A Fairer Future: towards a more equitable delivery of care for those with rare diseases and conditions in the UK

27 July 2022

A Fairer Future: towards a more equitable delivery of care for those with rare diseases and conditions in the UK

In January 2021, the UK Rare Disease Framework was published by the Government. This identified four key priorities to be addressed if continued improvement in services and support for the approximately 1 in 17 UK citizens affected by a rare disease is to be realised in the lifetime of this Framework.

It is clear that successful delivery of the Framework will depend on engagement with, and commitment from, a wide range of key stakeholders. Of these, the voice of those most directly affected- the individuals and families living with and / or affected by a rare disease - is crucial to the achievement of this goal.

As a contribution to the evolution of the delivery plans by the four nations, Public Policy Projects convened a series of workshops, each targeted at a key framework priority. The SMA Community was represented at these workshops (by Charlie Mosey, mum of Rupert who has SMA Type 1), which were held to ensure that any proposals for change were pragmatic, achievable and addressed the expressed needs of the rare disease patient community. At each stage, ideas were developed between patient and family representatives and other expert stakeholders to ensure they remained relevant and responsive to the views of the patient community. This report is the culmination of this process, you can read a summary of the recommendations below. We are particularly pleased with recommendation 3.

A Fairer Future – Summary of recommendations


  • Recommendation 1: As the Genomic Medicine Service is rolled out it is essential that healthcare professionals be informed on the impact this may have on the family.
  • Recommendation 2: Once implemented, the aims of the Newborn Screening Programme should be periodically reviewed to ensure the system is flexible enough to accommodate conditions for which new treatments are later developed and approved.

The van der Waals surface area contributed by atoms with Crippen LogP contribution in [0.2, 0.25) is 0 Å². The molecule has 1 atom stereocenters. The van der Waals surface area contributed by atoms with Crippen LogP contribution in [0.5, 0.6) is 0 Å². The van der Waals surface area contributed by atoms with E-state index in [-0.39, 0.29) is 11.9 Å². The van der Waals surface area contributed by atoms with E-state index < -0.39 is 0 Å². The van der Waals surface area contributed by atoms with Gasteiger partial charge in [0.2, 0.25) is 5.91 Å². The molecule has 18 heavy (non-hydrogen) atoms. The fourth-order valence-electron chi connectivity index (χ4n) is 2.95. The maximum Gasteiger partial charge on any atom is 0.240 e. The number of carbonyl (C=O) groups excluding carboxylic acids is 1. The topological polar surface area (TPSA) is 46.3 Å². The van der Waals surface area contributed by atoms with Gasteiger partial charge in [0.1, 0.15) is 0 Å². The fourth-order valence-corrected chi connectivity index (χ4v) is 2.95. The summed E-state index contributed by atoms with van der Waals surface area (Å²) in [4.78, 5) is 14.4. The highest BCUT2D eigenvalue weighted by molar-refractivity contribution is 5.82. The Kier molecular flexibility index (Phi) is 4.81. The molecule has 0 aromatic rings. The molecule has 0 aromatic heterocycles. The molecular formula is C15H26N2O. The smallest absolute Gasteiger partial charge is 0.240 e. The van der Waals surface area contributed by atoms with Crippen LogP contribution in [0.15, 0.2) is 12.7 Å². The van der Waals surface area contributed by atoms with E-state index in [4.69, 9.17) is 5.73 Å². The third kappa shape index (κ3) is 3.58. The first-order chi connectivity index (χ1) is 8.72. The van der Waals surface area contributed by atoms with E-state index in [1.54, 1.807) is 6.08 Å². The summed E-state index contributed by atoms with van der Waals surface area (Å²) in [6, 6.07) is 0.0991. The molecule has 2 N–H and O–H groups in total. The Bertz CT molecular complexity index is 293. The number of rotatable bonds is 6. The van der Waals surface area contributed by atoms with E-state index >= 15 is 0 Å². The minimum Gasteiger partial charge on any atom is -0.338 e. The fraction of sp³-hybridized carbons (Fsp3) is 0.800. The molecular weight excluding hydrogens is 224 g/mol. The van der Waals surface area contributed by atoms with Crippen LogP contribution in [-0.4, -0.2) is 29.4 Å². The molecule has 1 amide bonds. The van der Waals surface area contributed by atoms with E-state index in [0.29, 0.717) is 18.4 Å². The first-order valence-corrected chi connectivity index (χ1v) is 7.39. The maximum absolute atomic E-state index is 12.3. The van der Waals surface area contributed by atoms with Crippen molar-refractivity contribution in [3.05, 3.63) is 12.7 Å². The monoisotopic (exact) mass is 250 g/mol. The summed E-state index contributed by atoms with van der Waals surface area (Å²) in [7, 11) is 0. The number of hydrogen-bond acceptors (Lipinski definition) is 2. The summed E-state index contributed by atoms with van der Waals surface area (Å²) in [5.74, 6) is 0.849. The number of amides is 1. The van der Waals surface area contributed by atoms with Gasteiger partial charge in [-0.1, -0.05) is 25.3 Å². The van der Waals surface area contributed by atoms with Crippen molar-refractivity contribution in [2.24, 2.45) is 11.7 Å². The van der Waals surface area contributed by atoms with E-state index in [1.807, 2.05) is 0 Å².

• Recommendation 3: The list of conditions currently screened for, using the heel-prick test, should be expanded by the National Screening Committee to include those such as Spinal Muscular Atrophy (SMA) Type 1, for which a gene therapy exists. This should occur in addition to the ongoing Newborn Screening Programme.
  • Recommendation 4: Whole Genome Sequencing (WGS) in newborns may result in a potential 3000 more patients entering the healthcare system every year. It is essential that in ongoing consultations the system be prepared to absorb those diagnosed.

Clinical Development

  • Recommendation 5: To level up the delivery of care, building upon the lessons learned from the Covid-19 pandemic and the commitment to develop a toolkit for virtual consultations, a hybrid approach to clinical assessments must be adopted.
  • Recommendation 6: The increase in collected data as a result of the Newborn Screening Programme in England, could play a central role in deepening understanding of rare diseases. Building a federated dataset, available across the UK would begin to build the foundations on a UK rare disease patient registry

Engagement, Education and Awareness

  • Recommendation 7: Rare Disease Multidisciplinary Teams should be established, to promote the raising of education levels and awareness amongst current healthcare professionals. Cross-pollination of expertise is at the core of furthering professional education.
  • Recommendation 8: To harness widespread engagement and raise awareness of rare diseases beyond the healthcare ecosystem, the conversation must be rephrased. A collaborative and crosssectoral recasting of public perception and understanding through the lens of ‘population health impact and intervention’, should work towards harnessing an understanding of the health impacts of rare diseases beyond those directly affected.
  • Recommendation 9: Universities, Royal Colleges, Health Education England, and other professional bodies and academic institutions should promote the upskilling and further education of their students and healthcare professionals

Coordination of Care

  • Recommendation 10: The key findings and recommendations from the CoOrdiNated Care of Rare Diseases (CONCORD) study should be viewed as a foundation upon which the basis for the planning and delivery of coordinated care is established.
  • Recommendation 11: To deliver the maximum possible health gain to the patient and utilise resources to the highest level of efficiency possible, an interdisciplinary and holistic health economic evaluation must be undertaken of current services and resource allocation.
  • Recommendation 12: Living with a rare disease places substantial strain on mental health. In anticipation of the reforming of the Mental Health Act, a focus on effectively integrating mental health services and support into rare disease services is essential. Not only for the individual living with the rare disease or condition, but for their family and carers as well.